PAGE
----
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Atay and Garani: Building a Lung and Ovarian Cancer Data Warehouse



Despite the collection of vast amounts of data by the healthcare sector, effective decision-making in medical practice is still challenging. Data warehousing technology can be applied for the collection and management of clinical data from various sources to provide meaningful insights for physicians and administrators. Cancer data are extremely complicated and massive; hence, a clinical data warehouse system can provide insights into prevention, diagnosis and treatment processes through the use of online analytical processing tools for the analysis of multi-dimensional data at different granularity levels.


In this study, a clinical data warehouse was developed for lung cancer data, which were kindly provided by the United States National Cancer Institute. Lung and ovarian cancer data were imported in specific formats and cleaned to remove errors and redundancies. SQL server integration services (SSIS) were used for the extract-transform-load (ETL) process.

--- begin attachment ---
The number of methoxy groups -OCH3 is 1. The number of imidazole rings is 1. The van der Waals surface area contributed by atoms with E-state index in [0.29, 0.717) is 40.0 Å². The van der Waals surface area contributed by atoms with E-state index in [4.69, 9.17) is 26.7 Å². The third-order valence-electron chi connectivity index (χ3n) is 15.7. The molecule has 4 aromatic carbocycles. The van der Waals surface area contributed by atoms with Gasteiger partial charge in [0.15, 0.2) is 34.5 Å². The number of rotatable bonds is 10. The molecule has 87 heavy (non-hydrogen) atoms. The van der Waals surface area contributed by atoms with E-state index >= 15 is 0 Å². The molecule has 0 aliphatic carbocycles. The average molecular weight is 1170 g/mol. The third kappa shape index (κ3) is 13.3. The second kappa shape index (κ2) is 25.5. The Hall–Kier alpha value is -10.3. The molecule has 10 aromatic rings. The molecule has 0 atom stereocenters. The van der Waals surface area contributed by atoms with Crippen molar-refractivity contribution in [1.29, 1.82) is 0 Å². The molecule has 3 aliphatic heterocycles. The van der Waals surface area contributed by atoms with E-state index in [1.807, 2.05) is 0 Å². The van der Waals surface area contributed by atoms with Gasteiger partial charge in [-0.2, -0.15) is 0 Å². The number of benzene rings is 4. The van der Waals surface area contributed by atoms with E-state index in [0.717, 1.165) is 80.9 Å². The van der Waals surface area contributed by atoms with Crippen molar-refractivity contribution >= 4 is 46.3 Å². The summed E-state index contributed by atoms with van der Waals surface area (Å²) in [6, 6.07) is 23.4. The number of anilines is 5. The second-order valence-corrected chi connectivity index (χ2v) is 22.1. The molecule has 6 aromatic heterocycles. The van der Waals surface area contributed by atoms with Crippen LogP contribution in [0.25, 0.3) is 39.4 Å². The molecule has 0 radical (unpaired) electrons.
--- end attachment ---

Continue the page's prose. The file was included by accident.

The design of the clinical data warehouse responds efficiently to all types of queries by adopting the fact constellation schema model. Various online analytical processing queries can be expressed using the proposed approach.


This model succeeded in responding to complex queries, and the analysis of data is facilitated by using online analytical processing cubes and viewing multilevel data details.

I. Introduction